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Decisive Theo Niermeijer

Decisive Theo Niermeijer - Lyklema Fine Art

Theo Niermeijer was a sculptor, painter, graphic artist, installation artist, and architect. He was also a contemporary mystic. He received training in Amsterdam, Antwerp, and Warsaw. Theo Niermeijer was a decisive man and an avid traveler.

One of his studios was located in the Zeeburg district of Amsterdam, the polluted area next to the new IJburg. An enormous plot of land with sheds, cars in various states of decay, trucks, and trailers. Hundreds of his sculptures were scattered inside and outside, among wrecks and nettles, leaning against trees and walls.

He was sometimes called 'the iron poet.' Metal was his material: zinc and copper for etchings, stainless steel, and oxidized (sheet) iron to create sculptures. Niermeijer's sculptures are often abstract and made from salvaged materials he found among the remnants near shipyards. Just like his great influence: the American-Japanese-Dutch artist Shinkichi Tajiri. The connection was also thematic, drawing inspiration from Buddhism.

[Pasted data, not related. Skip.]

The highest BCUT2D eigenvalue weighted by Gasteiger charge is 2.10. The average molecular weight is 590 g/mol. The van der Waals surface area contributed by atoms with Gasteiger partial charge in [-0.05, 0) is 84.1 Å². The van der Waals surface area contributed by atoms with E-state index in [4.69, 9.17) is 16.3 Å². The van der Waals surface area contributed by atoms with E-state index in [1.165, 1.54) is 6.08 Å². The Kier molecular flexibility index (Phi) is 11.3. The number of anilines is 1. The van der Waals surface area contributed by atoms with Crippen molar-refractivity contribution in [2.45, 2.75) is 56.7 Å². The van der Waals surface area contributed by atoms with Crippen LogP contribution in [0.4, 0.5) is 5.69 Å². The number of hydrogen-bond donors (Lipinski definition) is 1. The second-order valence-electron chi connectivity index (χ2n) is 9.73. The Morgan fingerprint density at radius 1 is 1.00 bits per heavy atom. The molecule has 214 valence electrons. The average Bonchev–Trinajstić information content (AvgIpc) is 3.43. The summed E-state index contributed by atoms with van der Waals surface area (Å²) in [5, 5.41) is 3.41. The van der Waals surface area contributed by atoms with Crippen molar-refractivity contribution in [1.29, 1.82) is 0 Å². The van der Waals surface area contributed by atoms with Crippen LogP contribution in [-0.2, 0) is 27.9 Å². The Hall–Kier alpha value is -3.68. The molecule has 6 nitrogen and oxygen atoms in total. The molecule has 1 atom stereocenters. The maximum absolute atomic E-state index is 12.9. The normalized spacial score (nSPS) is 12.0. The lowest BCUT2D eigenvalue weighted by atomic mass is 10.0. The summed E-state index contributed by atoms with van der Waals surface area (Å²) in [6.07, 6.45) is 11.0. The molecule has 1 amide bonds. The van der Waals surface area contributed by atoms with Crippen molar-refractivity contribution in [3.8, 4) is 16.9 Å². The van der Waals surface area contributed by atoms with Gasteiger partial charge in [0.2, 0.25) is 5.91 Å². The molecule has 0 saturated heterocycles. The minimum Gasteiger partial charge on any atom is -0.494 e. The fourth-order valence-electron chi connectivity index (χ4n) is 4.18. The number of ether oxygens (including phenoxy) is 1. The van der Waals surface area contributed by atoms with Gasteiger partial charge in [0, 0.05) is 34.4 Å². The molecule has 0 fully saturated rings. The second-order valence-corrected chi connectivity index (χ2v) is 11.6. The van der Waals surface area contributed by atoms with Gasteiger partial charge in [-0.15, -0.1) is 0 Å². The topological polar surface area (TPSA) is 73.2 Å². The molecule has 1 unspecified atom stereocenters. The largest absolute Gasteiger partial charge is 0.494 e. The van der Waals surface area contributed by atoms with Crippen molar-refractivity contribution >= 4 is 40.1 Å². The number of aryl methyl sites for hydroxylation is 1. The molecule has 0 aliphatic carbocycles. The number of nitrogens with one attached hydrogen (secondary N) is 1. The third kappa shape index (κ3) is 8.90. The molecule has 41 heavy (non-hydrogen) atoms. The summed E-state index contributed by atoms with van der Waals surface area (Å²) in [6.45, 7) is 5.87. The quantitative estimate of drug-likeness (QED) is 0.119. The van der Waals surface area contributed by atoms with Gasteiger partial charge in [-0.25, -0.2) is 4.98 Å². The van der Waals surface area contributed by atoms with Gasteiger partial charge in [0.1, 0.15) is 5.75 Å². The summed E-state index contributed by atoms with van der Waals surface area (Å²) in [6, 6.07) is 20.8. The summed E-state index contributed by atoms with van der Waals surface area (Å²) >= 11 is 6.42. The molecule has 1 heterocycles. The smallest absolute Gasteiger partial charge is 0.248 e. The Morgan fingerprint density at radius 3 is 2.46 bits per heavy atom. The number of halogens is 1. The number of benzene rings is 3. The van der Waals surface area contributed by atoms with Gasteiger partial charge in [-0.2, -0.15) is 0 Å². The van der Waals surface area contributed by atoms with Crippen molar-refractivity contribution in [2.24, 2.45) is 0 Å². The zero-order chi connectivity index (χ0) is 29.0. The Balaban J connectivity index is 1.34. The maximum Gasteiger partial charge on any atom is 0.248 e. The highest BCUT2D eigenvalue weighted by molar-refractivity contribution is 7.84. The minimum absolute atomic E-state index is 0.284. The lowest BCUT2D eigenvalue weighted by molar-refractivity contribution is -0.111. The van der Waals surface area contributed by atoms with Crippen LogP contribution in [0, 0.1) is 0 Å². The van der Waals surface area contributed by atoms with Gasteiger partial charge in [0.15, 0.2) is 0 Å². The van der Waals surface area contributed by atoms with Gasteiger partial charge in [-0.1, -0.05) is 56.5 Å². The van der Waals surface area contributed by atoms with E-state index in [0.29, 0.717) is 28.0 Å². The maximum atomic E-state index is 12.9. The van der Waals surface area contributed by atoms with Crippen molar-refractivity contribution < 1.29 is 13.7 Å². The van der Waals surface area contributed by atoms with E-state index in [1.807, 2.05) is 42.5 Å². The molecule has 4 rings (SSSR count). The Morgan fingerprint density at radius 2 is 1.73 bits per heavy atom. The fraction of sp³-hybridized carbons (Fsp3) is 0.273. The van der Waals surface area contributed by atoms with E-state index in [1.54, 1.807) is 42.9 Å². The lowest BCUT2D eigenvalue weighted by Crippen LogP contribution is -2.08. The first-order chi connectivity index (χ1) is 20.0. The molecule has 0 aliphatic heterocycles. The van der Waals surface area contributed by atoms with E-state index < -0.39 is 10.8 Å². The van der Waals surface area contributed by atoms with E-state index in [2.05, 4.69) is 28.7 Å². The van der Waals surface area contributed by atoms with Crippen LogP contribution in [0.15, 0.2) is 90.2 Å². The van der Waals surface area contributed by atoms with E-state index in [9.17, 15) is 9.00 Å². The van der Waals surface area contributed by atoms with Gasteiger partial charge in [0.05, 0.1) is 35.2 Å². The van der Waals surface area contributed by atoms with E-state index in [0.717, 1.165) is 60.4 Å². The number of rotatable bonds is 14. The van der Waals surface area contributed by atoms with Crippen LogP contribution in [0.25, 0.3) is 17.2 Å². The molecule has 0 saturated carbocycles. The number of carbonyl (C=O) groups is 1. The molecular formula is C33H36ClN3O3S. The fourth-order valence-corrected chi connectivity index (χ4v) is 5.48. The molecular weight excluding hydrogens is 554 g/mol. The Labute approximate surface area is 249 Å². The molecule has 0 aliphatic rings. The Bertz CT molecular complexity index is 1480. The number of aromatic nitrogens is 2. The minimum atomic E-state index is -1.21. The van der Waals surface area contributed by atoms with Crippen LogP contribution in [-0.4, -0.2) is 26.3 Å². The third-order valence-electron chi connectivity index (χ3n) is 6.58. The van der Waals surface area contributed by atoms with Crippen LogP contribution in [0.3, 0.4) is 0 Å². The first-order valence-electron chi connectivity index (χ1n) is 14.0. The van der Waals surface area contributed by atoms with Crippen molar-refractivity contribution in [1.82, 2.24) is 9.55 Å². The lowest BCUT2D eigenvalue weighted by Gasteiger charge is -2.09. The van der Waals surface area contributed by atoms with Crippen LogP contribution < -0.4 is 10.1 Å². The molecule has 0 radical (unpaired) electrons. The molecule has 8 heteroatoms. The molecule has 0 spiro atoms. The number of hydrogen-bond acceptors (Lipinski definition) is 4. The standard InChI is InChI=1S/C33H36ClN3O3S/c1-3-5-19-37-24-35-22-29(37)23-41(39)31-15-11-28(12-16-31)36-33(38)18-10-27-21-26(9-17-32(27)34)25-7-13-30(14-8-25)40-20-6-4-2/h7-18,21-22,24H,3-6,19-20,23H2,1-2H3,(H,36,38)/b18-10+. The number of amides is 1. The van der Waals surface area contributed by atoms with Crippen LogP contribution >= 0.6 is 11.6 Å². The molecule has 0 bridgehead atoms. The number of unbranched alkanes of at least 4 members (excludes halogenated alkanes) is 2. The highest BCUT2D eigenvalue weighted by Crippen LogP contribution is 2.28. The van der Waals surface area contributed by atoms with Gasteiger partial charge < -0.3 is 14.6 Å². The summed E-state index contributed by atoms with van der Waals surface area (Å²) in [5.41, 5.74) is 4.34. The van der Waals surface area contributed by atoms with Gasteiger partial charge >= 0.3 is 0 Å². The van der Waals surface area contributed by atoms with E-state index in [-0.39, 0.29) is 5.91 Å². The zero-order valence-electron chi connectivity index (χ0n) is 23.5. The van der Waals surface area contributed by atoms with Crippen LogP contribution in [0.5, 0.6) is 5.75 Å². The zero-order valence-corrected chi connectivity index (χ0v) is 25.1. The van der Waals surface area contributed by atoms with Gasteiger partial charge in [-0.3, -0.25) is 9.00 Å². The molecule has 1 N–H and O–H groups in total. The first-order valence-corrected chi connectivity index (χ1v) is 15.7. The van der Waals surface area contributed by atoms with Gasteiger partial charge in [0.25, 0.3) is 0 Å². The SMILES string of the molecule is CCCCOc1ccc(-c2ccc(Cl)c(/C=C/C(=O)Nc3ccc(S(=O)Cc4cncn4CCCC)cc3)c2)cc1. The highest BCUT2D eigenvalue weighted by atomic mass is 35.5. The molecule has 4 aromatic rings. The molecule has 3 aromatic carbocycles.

On his yard on Zeeburgereiland near Amsterdam and in the northern French village of Plomion, he assembled scrap iron into three-dimensional sculptures with symbolic and meditative meanings, often with poetic or enigmatic titles that encourage reflection. The impact of time on the material – rust – was a necessary expressive tool for him. He also incorporated metal into his paintings and reliefs. In characteristic 'rust drawings,' the effects of rainwater on metal and paper are evident, similar to the rust on his sculptures.

He traveled extensively, to the U.S., Iceland, North Africa, and the Middle East. These journeys had a significant influence on his work. He was a member of Liga Nieuw Beelden and the Dutch Circle of Sculptors. He also traveled to the Far East, where he was influenced by Chinese and Buddhist philosophy. What he saw and experienced on his travels, he incorporated into his art. Theo was searching for wisdom that pointed the way to enlightenment. 'Zen Buddhism is an invisible hand that stops thinking and helps you create from the infinite sea of creative possibilities. It is absolutely necessary to work a lot, preferably every day, to keep the flow going and to guide your eyes and hands.'

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